But Ms Ibrahim said she will not feel satisfied until all the military officials involved are judged for their involvement. The military court is focusing on the acts of one individual and not higher officers she has named as being involved.
"I live with what they did every second," she said, wearing a brown patterned headscarf and clutching her black handbag to her chest as she spoke.
"From the moment I filed my complaint and my case, they have tried to stop me. I saw with my own eyes a general giving the orders. It was planned. They wanted to humiliate us so that we would not protest anymore."
She recounted how she was taken into a room at Hikestep military prison for what she thought was going to be a routine search, similar to an airport search, but a woman told her to strip.
A man then subjected her to five excruciating minutes of examination, where her naked body was exposed within view of jeering soldiers at the door to the room. He determined she was a "girl", meaning still a virgin, and demanded she sign a statement affirming it.
She and the other women were later sentenced to one-year in jail for attacking soldiers, disrupting traffic, being caught with Molotov cocktails and knives, among other charges, but the sentence was suspended and she was released.
A general later confirmed to Amnesty International they had been physically examined against their will in a bid to safeguard soldiers from being accused of raping female detainees.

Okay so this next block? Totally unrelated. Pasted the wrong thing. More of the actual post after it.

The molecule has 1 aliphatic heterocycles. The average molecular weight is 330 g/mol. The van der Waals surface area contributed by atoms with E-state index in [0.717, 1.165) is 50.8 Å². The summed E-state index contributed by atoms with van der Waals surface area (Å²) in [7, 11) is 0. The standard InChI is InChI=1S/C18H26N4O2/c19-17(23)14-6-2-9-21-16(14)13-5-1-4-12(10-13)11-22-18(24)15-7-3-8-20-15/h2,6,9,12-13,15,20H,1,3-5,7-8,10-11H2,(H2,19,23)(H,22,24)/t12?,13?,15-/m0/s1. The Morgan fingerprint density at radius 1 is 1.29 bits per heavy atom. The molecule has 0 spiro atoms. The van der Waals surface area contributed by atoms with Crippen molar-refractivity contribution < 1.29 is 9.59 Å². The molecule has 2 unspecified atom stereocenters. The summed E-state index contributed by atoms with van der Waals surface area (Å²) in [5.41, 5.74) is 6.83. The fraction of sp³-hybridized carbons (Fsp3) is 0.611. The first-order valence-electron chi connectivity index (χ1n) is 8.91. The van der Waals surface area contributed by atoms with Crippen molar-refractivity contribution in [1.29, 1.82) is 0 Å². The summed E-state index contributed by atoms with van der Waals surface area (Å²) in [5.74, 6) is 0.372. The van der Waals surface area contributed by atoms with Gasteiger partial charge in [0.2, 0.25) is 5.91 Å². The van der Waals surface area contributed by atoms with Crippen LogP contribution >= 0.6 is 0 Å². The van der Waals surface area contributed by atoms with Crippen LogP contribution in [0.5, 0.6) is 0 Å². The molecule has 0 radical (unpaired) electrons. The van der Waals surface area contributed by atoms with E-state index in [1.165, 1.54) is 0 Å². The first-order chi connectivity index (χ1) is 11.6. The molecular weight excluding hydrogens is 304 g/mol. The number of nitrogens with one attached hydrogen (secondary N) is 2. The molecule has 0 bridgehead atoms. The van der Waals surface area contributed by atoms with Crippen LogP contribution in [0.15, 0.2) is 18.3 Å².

The judge in the civil case that ruled against the practice said he relied in part on that report. The military has since said it could not carry out the judge's ruling because it had no official policy for conducting virginity tests.
Several of the other women who were tested have told Ms Ibrahim to forget the case and carry on with her life. But Ms Ibrahim said her cause was greater than an individual seeking justice.
"If they aren't brought to justice, this could happen again," she said. "It could happen to any woman."
Ms Ibrahim's case has also been a test of the ability of Egyptian society, where sexual matters are considered taboo in public discussion, to confront sex-related crimes.
"It's not just about standing up to the military, but also the social stigmas," said Heba Morayef, a researcher in the Middle East and North Africa division of Human Rights Watch who has worked closely with Ms Ibrahim.